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Auto: Square Pistons

(Disclaimer: I am mostly ignorant of auto tech.)

Why must pistons be round? I'm guessing that it's because it's easy to machine something really accurately if its round, and there's probably also something to be said for even pressure distribution. However, I'm thinking that if you used a square piston with rounded corners, you could get a larger "cylinder" to fit in the same block without compromising the thickness of the walls.

Also, why must ports be round? I can imagine ports that are triangles with rounded corners. This could be used to tune how much air is allowed in or out as the piston is going up and down. This would be a tunable, just like a camshaft.

Comments

Square pistons are not the problem. The issues is how do you bore, polish and lap a square hole? The fact is you can't to the same tolerance on all 4 sides of the bore.
Mark Melvin said…
Why must pistons be round?

Because you would never make a seal otherwise. Fabricating a set of rounded-corner piston rings that sealed against the cylinder walls would be...well a challenge, I imagine.

Also, why must ports be round? I can imagine ports that are triangles with rounded corners. This could be used to tune how much air is allowed in or out as the piston is going up and down.

I'm not sure what you mean by this. How is it tunable? 4-cycle engines don't have "ports" in same the sense that 2-cycle engines do (well they have ports, but they are covered with valves that open and close - which are round). So do you mean triangular-shaped valves? If so, then again you'll have major sealing issues, and I still don't see how it could be tunable.
Perhaps you are referring to 2-cycle engine ports (which are in the cylinder walls) - in which case that is an interesting idea, but I think the general goal is to get as much stuff in as quick as possible, and to get it out just as fast, so the end result of your tuning would result in pretty much a big ole' rectangle. ;)
junklight said…
as JohnMc says way easier to make.

Also corners are weak points - that is where cracks and flaws will propagate from. An engine has constant explosions going on it - not a place for weaknesses.
Mike Lowe said…
There are a couple of reasons, and they all center around efficiency. There are 4 things that take away from the kinetic energy produced by the engine, by using a cylinder we can minimize some of them. The first is the friction from the piston rubbing against the cylinder wall. You can minimize this by reducing the area, but we know that reducing the area will mean reducing the perimeter of the cross section which also reduces the power output proportionately. So we use the geometric figure that has the greatest area with smallest perimeter - a circle. Another draw on KE is moving gasses that aren't involved in the combustion. If you take an atomizer and look at the cloud produced it is always conical. So the corners of the rectangle won't get fuel air mix and won't be involved in the combustion and wind up just being in the way. The hemi (as in hemispherical) engines are a good example, the hemisphere that is formed for the ignition chamber closely approximates the fuel air aerosol and produces the greatest efficiency and therefor the most power from equal displacements.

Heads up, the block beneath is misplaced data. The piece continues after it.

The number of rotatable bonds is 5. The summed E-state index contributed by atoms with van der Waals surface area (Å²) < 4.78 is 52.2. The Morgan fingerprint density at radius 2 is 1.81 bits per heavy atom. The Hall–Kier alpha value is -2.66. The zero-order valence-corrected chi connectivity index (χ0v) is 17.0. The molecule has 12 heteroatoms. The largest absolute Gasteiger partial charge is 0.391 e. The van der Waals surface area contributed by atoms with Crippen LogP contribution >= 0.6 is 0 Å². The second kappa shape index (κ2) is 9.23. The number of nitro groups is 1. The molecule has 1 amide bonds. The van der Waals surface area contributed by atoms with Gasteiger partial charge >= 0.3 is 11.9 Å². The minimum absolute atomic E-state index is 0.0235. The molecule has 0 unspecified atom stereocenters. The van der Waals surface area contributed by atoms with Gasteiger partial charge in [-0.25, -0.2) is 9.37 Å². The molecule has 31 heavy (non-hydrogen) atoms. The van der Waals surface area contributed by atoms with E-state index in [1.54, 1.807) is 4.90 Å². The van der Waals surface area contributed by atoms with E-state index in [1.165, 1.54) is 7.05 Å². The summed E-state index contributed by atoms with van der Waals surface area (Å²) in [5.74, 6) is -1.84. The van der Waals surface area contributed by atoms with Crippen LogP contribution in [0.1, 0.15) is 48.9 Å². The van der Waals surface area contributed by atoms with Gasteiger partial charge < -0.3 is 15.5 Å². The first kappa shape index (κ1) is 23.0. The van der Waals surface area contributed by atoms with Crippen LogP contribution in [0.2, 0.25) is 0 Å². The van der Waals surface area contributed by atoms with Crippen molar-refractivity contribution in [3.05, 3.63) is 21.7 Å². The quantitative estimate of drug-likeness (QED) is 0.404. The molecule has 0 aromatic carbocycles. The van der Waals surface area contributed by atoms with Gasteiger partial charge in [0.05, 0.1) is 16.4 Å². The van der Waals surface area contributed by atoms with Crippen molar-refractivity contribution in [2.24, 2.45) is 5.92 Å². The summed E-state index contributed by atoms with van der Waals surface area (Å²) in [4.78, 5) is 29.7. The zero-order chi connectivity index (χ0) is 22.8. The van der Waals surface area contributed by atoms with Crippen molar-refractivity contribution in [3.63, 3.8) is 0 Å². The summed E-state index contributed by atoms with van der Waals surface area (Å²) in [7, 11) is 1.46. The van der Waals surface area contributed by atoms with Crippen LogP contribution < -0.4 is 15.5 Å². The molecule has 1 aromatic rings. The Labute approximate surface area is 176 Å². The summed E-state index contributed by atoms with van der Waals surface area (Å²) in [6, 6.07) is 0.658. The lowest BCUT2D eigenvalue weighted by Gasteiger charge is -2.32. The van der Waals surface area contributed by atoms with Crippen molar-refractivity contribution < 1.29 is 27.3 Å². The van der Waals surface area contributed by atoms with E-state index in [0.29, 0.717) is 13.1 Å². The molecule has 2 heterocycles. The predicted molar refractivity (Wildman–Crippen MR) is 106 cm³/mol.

I don't know much about the efficiencies of manufacture, but I would imagine it would be very difficult to produce square corners with the rotary machine tools.

So the short answer is that it would produce a less efficient/less powerful engine at a higher cost.
jjinux said…
Thanks for humoring me with intelligent answers, guys. It's been something on the back of my mind for a couple years.
Varikin said…
Check out the rotary engine. It is different. The mazda rx line uses them.

http://en.wikipedia.org/wiki/Mazda_Wankel_engine
jjinux said…
Yep.
Anonymous said…
Same reason we don't have square windows on aircraft nowadays. The first passenger jetliner, the Comet had some "issues" with it's original windows:

Stress around the window corners was found to be much higher than expected, "probably over 40,000 psi," and stresses on the skin were generally more than previously expected or tested. This was due to stress concentration, a consequence of the window's square shape. ...The square windows of the Comet 1 were redesigned as oval for the Comet 2, which first flew in 1953.
jjinux said…
Wow! Such great comments!
Anonymous said…
This is what windows looked like on the original Comet. Interestingly, because of aggressive weight-reduction goals, windows on the latest passenger jets are becoming rounder than what they used to be:

The 777 also features larger, more rounded, windows than most other aircraft. The 777-style windows were later adopted on the 767-400ER and Boeing 747-8.

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